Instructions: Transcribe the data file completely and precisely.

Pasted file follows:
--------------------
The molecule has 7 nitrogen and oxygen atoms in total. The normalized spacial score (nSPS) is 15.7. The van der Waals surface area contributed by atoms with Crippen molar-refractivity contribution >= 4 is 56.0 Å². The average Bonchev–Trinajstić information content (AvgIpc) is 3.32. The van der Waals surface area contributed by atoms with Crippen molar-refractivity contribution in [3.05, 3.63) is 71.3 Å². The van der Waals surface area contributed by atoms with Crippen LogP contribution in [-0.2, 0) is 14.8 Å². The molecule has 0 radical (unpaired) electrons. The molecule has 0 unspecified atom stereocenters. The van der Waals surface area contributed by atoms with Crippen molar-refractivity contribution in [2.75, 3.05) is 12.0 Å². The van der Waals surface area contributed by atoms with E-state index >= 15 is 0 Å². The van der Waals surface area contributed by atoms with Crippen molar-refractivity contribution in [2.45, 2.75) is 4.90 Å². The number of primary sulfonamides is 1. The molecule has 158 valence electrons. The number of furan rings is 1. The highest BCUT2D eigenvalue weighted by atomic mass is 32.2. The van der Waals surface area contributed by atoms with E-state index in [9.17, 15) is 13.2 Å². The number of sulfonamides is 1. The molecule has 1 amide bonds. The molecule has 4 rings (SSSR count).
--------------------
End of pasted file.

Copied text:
The molecule has 7 nitrogen and oxygen atoms in total. The normalized spacial score (nSPS) is 15.7. The van der Waals surface area contributed by atoms with Crippen molar-refractivity contribution >= 4 is 56.0 Å². The average Bonchev–Trinajstić information content (AvgIpc) is 3.32. The van der Waals surface area contributed by atoms with Crippen molar-refractivity contribution in [3.05, 3.63) is 71.3 Å². The van der Waals surface area contributed by atoms with Crippen LogP contribution in [-0.2, 0) is 14.8 Å². The molecule has 0 radical (unpaired) electrons. The molecule has 0 unspecified atom stereocenters. The van der Waals surface area contributed by atoms with Crippen molar-refractivity contribution in [2.75, 3.05) is 12.0 Å². The van der Waals surface area contributed by atoms with E-state index >= 15 is 0 Å². The van der Waals surface area contributed by atoms with Crippen molar-refractivity contribution in [2.45, 2.75) is 4.90 Å². The number of primary sulfonamides is 1. The molecule has 158 valence electrons. The number of furan rings is 1. The highest BCUT2D eigenvalue weighted by atomic mass is 32.2. The van der Waals surface area contributed by atoms with E-state index in [9.17, 15) is 13.2 Å². The number of sulfonamides is 1. The molecule has 1 amide bonds. The molecule has 4 rings (SSSR count).